When people think of city breaks, they think of expense. Which is kind of true.
But why is it true? Because people spend their money in all the wrong places.
Most people, when visiting a city or planning a city break, spend a fortune on some pre-packaged deal which they opted for out of convenience more than anything, but didn't really know much about.
When they finally arrive at the destination they realise they're in an average 3* hotel, with a less than average inclusive-breakfast (which you paid extra for, but that you didn't even eat) on an expensive airline (and no ones really cares what airlines they're on anyway). You also end up eating in all the wrong restaurants right near all the tourist traps - and spending twice the money you should.
So you've spent the money, yes. But in all the wrong places.
By re-jigging your spending habits, you can spend the same amount of money (or less) and get so much more for it. Essentially having a luxury holiday for less cash. This is how I've been travelling for years - knowing exactly where I want to spend money, and exactly where we can opt for cheap (without it effecting too much).
Of course, I know that money and expense is all relative - so I'll try and offer some varied advice in this piece too relating to different budgets, etc. Oh, and I'll be using NYC as my example city break :) as I just returned from an amazing holiday there - it only seems fitting!
Tip 1: Do your research with airlines, and airports
Sometimes flying into a different airport or flying with a different airline can cut your price in half. I'm always staggered when I browse through results on websites like Skyscanner, how much you can save by changing your airport or changing airline. In NYC, JFK airport tends to be the most expensive airport to fly into - the other few cost a little less (such as Newark or La Guardia).
And it's the same story with airlines, of course brands like BA and Virgin Atlantic are going to cost more money. But if you don't really care about who you fly with (and many people don't - a plane is a plane after all) - look at smaller or less-frills airlines such as US Airways, Swiss Airlines, Austrian Airlines. These smaller airlines might not be as flashy (and you might have to pay for your own alcohol) but it could save you a few hundred pounds.
Tip 2: Don't fly direct
If you don't mind flying, and you'd rather save some cash for other things - look at in-direct routes. This is also a great tip for upgrading. You may be able to fly Premium Economy or Business Class on an indirect route, for the same price as what a well-timed direct route would cost you. So it's all about priorities. If you'd rather spend 12 hours in a comfy seat, over 8 hours in cattle class, then this is a good option for you.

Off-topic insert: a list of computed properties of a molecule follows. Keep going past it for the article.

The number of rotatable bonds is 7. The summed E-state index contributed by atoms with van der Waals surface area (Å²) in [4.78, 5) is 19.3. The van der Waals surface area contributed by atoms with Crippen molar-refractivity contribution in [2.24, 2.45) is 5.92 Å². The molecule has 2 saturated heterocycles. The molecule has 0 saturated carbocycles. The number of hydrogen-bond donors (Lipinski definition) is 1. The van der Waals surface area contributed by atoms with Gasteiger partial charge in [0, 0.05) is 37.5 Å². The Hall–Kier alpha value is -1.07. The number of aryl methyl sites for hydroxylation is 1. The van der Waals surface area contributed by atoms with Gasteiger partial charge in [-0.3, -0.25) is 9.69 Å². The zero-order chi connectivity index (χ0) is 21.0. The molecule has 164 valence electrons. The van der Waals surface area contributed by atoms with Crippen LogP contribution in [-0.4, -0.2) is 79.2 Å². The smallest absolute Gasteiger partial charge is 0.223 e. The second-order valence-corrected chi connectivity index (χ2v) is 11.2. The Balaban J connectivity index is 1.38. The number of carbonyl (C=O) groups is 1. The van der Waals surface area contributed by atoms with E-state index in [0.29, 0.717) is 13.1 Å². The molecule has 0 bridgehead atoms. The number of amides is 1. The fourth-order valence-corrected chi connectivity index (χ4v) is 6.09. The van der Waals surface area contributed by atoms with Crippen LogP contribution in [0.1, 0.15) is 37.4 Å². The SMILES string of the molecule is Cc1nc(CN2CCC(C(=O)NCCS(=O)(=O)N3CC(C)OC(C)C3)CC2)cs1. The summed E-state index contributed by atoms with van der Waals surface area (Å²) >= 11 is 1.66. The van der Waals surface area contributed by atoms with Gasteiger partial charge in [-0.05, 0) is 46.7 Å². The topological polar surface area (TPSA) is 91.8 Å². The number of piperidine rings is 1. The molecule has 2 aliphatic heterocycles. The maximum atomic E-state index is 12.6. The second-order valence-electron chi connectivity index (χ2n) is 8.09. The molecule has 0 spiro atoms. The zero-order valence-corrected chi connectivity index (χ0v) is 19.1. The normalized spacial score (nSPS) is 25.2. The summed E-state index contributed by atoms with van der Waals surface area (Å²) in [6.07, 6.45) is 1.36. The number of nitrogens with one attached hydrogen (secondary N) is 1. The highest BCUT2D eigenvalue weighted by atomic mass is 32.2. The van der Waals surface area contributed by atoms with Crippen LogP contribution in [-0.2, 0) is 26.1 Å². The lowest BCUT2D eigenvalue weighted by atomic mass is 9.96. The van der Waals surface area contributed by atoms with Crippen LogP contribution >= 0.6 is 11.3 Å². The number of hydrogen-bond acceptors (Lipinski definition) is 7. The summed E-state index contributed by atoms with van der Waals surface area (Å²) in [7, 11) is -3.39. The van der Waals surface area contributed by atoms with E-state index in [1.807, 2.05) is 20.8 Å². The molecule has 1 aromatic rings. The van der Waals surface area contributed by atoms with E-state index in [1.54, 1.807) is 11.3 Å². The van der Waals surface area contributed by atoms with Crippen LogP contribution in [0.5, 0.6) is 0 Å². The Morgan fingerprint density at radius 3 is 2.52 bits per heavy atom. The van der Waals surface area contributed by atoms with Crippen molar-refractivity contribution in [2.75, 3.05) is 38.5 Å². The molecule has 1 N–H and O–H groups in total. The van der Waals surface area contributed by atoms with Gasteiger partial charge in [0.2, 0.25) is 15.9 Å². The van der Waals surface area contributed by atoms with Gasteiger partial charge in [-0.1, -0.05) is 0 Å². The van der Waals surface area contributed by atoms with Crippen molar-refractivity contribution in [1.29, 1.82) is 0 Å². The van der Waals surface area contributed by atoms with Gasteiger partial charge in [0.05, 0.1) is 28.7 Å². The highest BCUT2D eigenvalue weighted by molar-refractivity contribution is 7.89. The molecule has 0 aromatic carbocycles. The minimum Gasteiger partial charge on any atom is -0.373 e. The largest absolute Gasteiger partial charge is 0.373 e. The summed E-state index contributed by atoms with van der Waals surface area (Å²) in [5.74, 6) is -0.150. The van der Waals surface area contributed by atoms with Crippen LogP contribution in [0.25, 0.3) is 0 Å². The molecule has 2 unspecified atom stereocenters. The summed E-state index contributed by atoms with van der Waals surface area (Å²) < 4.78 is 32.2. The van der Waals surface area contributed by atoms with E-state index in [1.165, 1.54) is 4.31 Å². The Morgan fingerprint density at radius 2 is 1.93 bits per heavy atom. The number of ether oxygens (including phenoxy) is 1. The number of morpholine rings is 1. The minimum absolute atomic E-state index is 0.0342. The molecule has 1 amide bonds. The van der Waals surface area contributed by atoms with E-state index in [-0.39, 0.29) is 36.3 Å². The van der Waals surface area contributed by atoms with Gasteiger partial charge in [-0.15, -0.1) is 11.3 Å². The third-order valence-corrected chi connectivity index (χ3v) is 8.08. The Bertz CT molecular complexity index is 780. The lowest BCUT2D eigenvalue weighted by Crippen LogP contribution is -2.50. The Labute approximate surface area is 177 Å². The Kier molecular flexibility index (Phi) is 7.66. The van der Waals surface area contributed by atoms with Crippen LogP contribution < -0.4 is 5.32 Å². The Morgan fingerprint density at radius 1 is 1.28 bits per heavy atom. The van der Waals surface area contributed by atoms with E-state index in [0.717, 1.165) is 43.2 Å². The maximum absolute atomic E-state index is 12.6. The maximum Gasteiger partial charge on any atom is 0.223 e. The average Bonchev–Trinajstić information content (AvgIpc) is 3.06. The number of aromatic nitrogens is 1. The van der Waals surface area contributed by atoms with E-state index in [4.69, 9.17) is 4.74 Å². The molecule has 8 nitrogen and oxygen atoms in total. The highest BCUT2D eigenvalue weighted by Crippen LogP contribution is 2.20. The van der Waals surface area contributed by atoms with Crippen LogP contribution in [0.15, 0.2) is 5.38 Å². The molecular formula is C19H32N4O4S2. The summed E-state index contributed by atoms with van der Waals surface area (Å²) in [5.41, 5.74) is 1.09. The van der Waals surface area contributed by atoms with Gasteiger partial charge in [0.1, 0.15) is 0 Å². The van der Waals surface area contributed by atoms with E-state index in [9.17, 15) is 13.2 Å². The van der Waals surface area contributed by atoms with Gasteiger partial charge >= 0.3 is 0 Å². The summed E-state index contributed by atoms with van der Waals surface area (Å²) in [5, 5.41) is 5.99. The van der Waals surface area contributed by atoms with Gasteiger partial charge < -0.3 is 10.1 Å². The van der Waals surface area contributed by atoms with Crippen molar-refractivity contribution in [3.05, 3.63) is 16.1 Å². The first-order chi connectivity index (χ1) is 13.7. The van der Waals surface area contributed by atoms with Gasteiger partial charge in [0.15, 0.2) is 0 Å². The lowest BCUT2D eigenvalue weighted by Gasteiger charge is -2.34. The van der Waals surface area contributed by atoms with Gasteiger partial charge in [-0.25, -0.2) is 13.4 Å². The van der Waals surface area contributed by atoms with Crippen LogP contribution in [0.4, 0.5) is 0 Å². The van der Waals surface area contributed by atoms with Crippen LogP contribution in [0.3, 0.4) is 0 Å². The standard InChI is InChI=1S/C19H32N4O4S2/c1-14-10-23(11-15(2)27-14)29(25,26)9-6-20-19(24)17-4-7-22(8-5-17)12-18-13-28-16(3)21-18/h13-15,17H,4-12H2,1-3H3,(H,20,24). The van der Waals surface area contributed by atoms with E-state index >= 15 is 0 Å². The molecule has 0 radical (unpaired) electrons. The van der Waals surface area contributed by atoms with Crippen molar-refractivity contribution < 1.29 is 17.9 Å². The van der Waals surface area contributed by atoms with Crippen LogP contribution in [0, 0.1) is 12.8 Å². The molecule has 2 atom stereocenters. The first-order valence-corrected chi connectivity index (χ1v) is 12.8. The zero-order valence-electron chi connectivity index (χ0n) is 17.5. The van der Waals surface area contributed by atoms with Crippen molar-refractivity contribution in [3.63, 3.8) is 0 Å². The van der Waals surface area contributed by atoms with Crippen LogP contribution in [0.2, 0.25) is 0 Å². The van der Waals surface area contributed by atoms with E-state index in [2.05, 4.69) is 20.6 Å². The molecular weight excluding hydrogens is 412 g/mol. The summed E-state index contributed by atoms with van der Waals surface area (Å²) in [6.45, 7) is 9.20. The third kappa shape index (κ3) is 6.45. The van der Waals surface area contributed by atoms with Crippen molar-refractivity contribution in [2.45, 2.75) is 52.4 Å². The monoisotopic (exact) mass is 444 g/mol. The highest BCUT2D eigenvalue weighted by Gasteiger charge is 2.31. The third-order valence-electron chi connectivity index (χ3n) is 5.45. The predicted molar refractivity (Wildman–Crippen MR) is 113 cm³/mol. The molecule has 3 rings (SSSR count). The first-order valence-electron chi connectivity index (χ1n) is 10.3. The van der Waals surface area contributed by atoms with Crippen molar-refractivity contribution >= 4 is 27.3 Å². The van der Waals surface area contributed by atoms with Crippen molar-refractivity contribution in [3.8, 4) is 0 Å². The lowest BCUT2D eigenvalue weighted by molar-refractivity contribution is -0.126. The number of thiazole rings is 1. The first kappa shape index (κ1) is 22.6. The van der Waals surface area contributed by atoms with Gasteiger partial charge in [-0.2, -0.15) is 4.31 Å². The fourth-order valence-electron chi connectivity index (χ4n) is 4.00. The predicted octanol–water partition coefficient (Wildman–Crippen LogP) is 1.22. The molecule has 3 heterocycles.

Tip 3: Book flights and hotels separately
A lot of package websites will end up costing you more - simply because of the convenience of booking it all together. If you take a bit of time and research the different parts of the holiday yourself - you can mix and match to find the perfect combination of prices. I honestly can't remember the last time I booked a city break with one supplier. I tend to use Booking.com nowadays, as they always seem to have massive mark-downs on hotels (and trust me - I always check) so I feel like I'm having a mini-win if I find a decent marked-down hotel, because it'll tell me exactly how much I saved. For our recent trip to NYC, one of the hotels we stayed in was The Viceroy Hotel, which I never would have been able to afford at the full price. Booking.com had it marked down 40% off so really, we paid the price of a 3* hotel, for what was actually a 5*. I can't stress this enough - just book your hotels on your own! You can find deals and bargains so easily!
Tip 4: Steer clear of tourist hotspots for eating
OK, so the example I'm going to use in NYC is TGI Fridays. Every tourist in NYC wants to find a TGI Fridays to eat at, because they think it's the epitome of American dining - and it's right in the middle of Times Square - so surely it's the best place to eat?
NO NO NO NO NO NO NO NO.
When you go to a city, I can GUARANTEE you'll find nicer, cheaper, more-authentic restaurants just by walking 10 minutes or so away from whichever tourist attraction you're stood by. It's the same in every city, but in NYC it seems even more obvious. I had two friends come back from NYC recently, and they told me they weren't impressed with the food, as much as they thought they'd hope to be - but they'd spent a fortune on it. When they told me the restaurants they'd eaten at, I wasn't surprised. They'd stayed in the tourist areas, eaten at big brand chains, and not tried to find anywhere local. Eating local (my NYC suggestions are here) saves money (lots of it) and it gives you a much nicer experience of a city. That money you save by eating somewhere local instead of at a massive chain brand, might buy you some cocktails after dinner too, and even a nice taxi ride home. So you get even more for the money you would've spent anyway.
Tip 5: Don't splash out on private cars
If you're the kind of person who goes abroad and hires a private driver or private pick-up from the airport - just stop! Download Uber (that taxi app every in the world seems to be talking about) and use that instead. My boyfriend and I are obsessed with the app, and in cities like NYC you can pick the luxe option and feel like a celeb in a private car- without paying out of the ears for it.